Jesús Morales Torres, Guadalajara Jalisco
Few, who experience a Mexican fiesta will forget the brightly colored perforated paper decorations called papel picado. Papel picado means "punched paper" in Spanish and is a traditional folk art that involves cutting out infinite, intricate patterns on, most often, colorful tissue paper. The tissue paper is then glued to a string in a line to form banners which are used to decorate altars, tables, ceilings and plazas during festivals throughout the year.
Aside from working in the fields, peasants in the 19th century Puebla, Mexico found time to use their creativity and skill to work with this type of paper until they created an authentic handicraft — papel picado. Artists first began with rudimentary scissors and then switched to forged-steel chisels, which made it easier to create more detailed elegant works.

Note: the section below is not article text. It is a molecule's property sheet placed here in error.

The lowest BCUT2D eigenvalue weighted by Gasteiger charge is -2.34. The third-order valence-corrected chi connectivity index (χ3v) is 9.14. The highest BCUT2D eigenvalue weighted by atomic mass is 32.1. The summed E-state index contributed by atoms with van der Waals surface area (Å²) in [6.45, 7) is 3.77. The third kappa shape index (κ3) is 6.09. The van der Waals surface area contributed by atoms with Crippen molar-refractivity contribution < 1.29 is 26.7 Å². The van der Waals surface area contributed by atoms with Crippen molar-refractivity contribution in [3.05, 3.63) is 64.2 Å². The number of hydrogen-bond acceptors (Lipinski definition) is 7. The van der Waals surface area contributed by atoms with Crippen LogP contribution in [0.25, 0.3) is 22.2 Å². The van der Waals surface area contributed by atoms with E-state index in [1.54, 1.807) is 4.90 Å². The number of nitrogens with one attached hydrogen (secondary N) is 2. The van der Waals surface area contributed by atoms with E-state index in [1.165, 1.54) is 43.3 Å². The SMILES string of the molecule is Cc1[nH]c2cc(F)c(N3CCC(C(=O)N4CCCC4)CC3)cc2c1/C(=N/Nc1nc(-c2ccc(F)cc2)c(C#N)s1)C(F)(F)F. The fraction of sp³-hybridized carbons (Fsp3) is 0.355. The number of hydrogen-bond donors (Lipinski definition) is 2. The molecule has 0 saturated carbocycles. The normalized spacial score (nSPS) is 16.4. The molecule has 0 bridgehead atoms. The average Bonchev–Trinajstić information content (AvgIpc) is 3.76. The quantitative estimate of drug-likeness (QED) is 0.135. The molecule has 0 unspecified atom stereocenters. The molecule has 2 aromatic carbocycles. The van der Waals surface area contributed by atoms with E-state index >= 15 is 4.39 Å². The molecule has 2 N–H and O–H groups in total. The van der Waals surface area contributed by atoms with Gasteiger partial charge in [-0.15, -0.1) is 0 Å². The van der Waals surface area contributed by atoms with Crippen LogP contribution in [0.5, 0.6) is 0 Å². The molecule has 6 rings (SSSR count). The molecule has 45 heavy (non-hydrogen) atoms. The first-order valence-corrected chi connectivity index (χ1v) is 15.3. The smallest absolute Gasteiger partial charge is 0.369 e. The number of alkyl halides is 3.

This traditional craft has survived because parents are adamant about teaching it to their children. J. Jesus Morales Torres continues the tradition of preserving this folk art by passing on his craft to his children. The craft requires patience, creativity, and dedication. His attention to detail can be seen and felt on every piece of his work. Touch the fragile, delicate and very light perforated paper and you will feel the artisan's caring and love for his work
Jesús loves his work and reveals that part of his identity as a Mexican lives in the rescue of a handicraft in danger of extinction. He also makes an original limited series hand-cut papel picado as well as laser-cut cards. In 1997, at the Second Certamen Artesanal Show “Tonala & Its Treasures, he won First Place for his papel picado.
Colonia Del Sur, Sector Juárez
333 970-4224 home; 331 998 6847 cellphone
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